The intuition of the result, according to which the call delay should be as short as possible, is as follows. By forcing conversion, the issuer removes the dual advantage of holders of convertible bonds of being protected against a fall in the price of the underlying security (possibility of requesting repayment instead of conversion) and of possibly benefitting from additional income if the coupons are worth more than the dividends. Researchers in finance have come up with different explanations for empirically observed call delays that are not inconsequential (and that can even be long, often several months).

Some of these explanations cannot be attributed to dividends. For example, the risk of a failed call: if the value of the underlying security falls suddenly during the few days between the announcement of early conversion and the conversion itself, bondholders will chose reimbursement in cash (the value of which will thus be higher than the underlying security). The issuer would prefer to wait until the value of the underlying security exceeds the redemption price by a large enough margin so that the risk of a failed call is very low.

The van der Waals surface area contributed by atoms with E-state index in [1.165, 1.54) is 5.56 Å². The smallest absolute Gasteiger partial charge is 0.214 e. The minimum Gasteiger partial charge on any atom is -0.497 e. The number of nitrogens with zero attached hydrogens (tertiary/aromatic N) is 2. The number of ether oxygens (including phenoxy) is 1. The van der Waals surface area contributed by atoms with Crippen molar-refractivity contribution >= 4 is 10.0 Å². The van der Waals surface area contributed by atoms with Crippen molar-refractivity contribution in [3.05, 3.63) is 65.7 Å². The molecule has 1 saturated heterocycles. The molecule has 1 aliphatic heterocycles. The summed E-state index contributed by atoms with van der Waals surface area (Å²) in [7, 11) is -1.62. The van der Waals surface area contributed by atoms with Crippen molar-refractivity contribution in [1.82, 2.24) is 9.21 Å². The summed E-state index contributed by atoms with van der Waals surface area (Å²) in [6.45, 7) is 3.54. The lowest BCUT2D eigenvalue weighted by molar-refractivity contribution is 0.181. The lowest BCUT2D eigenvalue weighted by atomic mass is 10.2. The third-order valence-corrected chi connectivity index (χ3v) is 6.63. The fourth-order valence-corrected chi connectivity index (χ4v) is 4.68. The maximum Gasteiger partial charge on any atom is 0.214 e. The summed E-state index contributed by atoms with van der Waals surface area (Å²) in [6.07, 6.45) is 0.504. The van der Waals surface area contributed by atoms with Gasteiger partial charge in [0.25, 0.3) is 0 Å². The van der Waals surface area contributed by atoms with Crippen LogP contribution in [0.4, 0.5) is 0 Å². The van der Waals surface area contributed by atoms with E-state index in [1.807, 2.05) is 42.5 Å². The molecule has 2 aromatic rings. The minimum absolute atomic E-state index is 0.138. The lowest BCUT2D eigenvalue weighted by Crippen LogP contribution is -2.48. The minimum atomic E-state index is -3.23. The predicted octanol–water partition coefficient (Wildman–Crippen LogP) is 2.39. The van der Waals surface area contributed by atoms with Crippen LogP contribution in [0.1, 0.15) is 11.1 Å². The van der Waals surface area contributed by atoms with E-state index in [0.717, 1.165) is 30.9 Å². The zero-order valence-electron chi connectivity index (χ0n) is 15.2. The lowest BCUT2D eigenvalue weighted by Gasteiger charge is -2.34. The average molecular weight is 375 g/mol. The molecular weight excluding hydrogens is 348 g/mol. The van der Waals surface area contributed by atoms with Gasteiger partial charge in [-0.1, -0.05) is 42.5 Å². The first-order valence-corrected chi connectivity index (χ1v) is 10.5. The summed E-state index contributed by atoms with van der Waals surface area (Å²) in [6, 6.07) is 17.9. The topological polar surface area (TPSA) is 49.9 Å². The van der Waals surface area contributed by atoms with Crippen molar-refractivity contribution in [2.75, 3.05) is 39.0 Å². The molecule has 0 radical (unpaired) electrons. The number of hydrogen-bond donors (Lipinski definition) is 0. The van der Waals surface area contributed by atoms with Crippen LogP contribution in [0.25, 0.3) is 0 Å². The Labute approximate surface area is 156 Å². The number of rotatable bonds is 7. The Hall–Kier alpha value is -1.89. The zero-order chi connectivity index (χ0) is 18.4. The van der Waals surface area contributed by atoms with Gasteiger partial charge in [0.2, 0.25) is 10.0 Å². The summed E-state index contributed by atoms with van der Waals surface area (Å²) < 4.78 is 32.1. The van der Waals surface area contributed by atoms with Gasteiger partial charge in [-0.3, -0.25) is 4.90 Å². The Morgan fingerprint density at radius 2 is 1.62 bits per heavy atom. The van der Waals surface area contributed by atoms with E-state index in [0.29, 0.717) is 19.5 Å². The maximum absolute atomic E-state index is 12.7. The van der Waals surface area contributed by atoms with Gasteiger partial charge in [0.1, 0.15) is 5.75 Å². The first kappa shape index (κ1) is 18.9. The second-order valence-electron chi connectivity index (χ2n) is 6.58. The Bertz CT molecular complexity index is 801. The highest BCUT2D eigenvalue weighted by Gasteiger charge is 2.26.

Other explanations can be attributed to the issuer’s dividends policy. In some cases, when expected dividends are higher than the coupons, it may be in the bondholder’s interest to convert the bonds (voluntarily). It can happen that some of these bondholders, which we’ll call “sleeping investors” do not request conversion. In this case, it is not in the interest of the existing shareholders to waken the sleepers! Furthermore, it is possible that conversion costs may be slightly lower in the case of a voluntary conversion compared to a forced conversion.